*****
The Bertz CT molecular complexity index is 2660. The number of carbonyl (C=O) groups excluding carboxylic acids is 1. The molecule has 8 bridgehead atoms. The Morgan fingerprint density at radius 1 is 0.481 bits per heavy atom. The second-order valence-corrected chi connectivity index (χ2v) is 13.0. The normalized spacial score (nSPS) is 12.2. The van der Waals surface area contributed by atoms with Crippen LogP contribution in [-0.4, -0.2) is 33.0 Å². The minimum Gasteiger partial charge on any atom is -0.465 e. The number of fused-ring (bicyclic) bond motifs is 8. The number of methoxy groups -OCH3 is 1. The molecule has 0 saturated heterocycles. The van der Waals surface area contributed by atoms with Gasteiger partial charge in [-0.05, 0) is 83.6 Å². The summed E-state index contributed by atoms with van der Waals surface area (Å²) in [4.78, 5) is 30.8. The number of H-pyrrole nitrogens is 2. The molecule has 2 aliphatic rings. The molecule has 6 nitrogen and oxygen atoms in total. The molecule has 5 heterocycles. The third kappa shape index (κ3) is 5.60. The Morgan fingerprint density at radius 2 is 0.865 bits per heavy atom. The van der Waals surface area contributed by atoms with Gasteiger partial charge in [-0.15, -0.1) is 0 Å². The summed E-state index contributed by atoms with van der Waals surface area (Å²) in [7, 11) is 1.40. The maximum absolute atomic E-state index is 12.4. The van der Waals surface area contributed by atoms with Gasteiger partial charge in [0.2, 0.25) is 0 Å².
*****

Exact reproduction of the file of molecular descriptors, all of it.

The Bertz CT molecular complexity index is 2660. The number of carbonyl (C=O) groups excluding carboxylic acids is 1. The molecule has 8 bridgehead atoms. The Morgan fingerprint density at radius 1 is 0.481 bits per heavy atom. The second-order valence-corrected chi connectivity index (χ2v) is 13.0. The normalized spacial score (nSPS) is 12.2. The van der Waals surface area contributed by atoms with Crippen LogP contribution in [-0.4, -0.2) is 33.0 Å². The minimum Gasteiger partial charge on any atom is -0.465 e. The number of fused-ring (bicyclic) bond motifs is 8. The number of methoxy groups -OCH3 is 1. The molecule has 0 saturated heterocycles. The van der Waals surface area contributed by atoms with Gasteiger partial charge in [-0.05, 0) is 83.6 Å². The summed E-state index contributed by atoms with van der Waals surface area (Å²) in [4.78, 5) is 30.8. The number of H-pyrrole nitrogens is 2. The molecule has 2 aliphatic rings. The molecule has 6 nitrogen and oxygen atoms in total. The molecule has 5 heterocycles. The third kappa shape index (κ3) is 5.60. The Morgan fingerprint density at radius 2 is 0.865 bits per heavy atom. The van der Waals surface area contributed by atoms with Gasteiger partial charge in [-0.15, -0.1) is 0 Å². The summed E-state index contributed by atoms with van der Waals surface area (Å²) in [7, 11) is 1.40. The maximum absolute atomic E-state index is 12.4. The van der Waals surface area contributed by atoms with Gasteiger partial charge in [0.2, 0.25) is 0 Å².